[0053] In one embodiment shown in FIG. 3A, a tapered mounting surface 36 engaged directly or indirectly with a tapered receiving surface 42 will have a length of engagement (A) by which a cap 32 may be secured to a head 18 by a friction fit alone or in combination with a mechanical and/or chemical bond. The length of engagement (A) may have a central axis (X), for example, that is generally concentric with a center of the receiving surface and a center of the striking face 34 when attached to the striking tool 10. A first perimeter or circumference of engagement may be measured around the receiving surface 42 at a first point (P1) along the central axis (X) at a first end of the length of engagement (A). A second perimeter or circumference of engagement may be measured around the receiving surface 42 at a second point (P2) along the central axis (X) at a second end of the length of engagement (A). The largest perimeter or circumference of engagement may be either proximal or distal to the striking surface 34 of the cap 32. A ratio of the length of engagement (A) to the absolute value of the difference between the first perimeter measured at the first point (P1) and second perimeter measured at the second point (P2) may be greater than about 0.4, or about 0.8, or about 1.2, or about 1.5, or about 2.0, or about 2.9. P1 may be spaced from P2 a distance of about 0.1 cm, or about 0.5 cm, or about 1 cm, or about 2 cm, or about 3 cm, and P2 may be located on the face 40, or may be spaced from the face along the central axis X a distance of about 0.1 cm, or about 0.2 cm, or about 0.4 cm, or about 1 cm.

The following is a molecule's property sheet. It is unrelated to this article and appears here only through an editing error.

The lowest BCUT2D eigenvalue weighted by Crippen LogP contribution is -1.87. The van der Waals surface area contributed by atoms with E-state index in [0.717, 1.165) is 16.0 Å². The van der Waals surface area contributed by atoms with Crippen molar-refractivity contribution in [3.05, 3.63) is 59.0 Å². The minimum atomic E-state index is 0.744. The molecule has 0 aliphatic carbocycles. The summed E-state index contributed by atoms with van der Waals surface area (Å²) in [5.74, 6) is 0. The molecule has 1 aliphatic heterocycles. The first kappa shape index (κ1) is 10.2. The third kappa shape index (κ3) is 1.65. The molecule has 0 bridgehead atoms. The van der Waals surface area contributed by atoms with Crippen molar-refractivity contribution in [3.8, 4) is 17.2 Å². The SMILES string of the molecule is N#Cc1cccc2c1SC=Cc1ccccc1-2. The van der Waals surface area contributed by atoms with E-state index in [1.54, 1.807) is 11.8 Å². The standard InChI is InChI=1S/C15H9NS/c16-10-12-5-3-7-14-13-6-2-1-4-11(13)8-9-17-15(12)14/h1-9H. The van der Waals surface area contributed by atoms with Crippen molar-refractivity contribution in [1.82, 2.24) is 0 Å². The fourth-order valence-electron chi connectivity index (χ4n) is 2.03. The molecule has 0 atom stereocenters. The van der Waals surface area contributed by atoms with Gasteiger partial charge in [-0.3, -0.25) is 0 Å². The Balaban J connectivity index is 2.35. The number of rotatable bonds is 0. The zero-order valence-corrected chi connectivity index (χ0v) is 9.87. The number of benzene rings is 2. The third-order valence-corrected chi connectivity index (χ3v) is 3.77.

[0054] In an alternative embodiment, the first perimeter or circumference of engagement and the second perimeter or circumference of engagement may be equal.

[0055] Similarly, the bushing 44 may be configured to have a taper that may be complementary to that of either or both of the mounting surface 36 or the receiving surface 42 or may have a different configuration that still enables affixation of the cap 32 to the head 18.